At the Least Convenient Time

At the Least Convenient Time February 14, 2023


a newborn baby in swaddling cloths
image via Pixabay

Nothing ever happens at a convenient time.

In the middle of last week, a puppy came to live with The Lost Girl’s family.

A neighbor brought her a puppy nobody wanted, a weak and quiet female dog that had been starved and neglected until her ribs were jutting painfully. The Lost Girl had said that the children could not have a puppy until she had more money. She still only had her job at the fast food restaurant. Her abusive ex hadn’t surfaced for months and was unemployed, so there wouldn’t be a child support check. She was going to owe the predatory landlord a few hundred dollars extra when he came in the middle of the month.  But here was a puppy who needed her, now, and not when it was more convenient.

The way we respond at inconvenient times is the measure of who we are, and the Lost Girl and her children are merciful people. They took the Lost Dog for their own.

The Lost Dog followed the children cautiously around the house, waiting at the door when they went to use the toilet, silently wagging her tail when they came back out.

All week, the Lost Girl cleaned her house, organized the children’s toys, moved furniture and polished the walls with a mop. She begged supplies from her neighbors to care for the lost dog, who followed the children around, silent, cautious, waiting anxiously at the door when they went to the toilet and wagging her tail happily when they reappeared. The Lost Dog needed time to get used to this brave new world where people touched her and took care of her and didn’t wish her any harm. The Lost Girl was frantically nesting, but she thought she had days to spare. The baby wasn’t due until March, after all.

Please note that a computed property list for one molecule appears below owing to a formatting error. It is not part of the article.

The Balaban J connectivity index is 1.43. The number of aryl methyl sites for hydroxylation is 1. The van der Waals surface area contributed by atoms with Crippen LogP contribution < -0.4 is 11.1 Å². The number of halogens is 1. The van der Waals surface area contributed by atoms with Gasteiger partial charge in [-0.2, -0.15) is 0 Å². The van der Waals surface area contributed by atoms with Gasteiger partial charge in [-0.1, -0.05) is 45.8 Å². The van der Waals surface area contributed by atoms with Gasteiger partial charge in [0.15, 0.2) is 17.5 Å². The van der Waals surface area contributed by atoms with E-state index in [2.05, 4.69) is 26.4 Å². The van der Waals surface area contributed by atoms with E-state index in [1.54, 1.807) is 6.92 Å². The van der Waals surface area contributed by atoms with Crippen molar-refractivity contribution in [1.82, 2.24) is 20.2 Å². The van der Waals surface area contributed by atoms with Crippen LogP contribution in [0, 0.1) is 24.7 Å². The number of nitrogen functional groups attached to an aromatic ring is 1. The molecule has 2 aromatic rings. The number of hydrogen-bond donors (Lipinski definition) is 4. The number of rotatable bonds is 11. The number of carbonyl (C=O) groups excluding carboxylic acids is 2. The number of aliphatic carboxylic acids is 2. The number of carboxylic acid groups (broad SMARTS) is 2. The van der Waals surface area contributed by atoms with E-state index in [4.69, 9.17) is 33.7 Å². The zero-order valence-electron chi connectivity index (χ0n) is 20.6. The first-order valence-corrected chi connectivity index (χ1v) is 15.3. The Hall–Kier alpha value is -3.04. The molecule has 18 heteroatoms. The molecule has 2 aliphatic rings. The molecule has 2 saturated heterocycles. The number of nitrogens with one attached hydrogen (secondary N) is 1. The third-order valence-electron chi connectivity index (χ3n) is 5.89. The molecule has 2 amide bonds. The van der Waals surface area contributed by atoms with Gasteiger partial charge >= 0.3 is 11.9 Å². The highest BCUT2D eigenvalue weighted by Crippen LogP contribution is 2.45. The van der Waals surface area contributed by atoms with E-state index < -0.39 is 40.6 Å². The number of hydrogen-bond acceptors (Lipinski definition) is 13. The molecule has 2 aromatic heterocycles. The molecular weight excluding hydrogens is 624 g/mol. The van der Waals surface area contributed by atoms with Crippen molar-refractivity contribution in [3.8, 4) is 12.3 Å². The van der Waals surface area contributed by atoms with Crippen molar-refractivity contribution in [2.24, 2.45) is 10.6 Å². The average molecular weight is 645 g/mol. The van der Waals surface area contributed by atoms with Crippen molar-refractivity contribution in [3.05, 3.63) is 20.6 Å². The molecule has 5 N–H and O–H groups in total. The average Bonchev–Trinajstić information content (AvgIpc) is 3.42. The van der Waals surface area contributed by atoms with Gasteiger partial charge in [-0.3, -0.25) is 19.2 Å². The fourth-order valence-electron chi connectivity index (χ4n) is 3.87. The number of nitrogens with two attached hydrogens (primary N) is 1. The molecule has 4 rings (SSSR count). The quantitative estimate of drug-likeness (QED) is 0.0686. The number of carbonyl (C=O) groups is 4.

No one had told the baby that. On Saturday night, abruptly, the Lost Girl stopped feeling her move.

She woke up the next morning in agonizing pelvic pain. The baby still wasn’t moving, not that she could feel. The Lost Girl had her cousin watch the children and the Lost Dog; she drove to the nearest emergency room in her car with the leak that desperately needed a patch, but there wasn’t time for a patch. The receptionist made her sit in the waiting room for forty minutes before ordering her to go to the hospital the next town over. By the time she got to that emergency room, she was almost out of gas.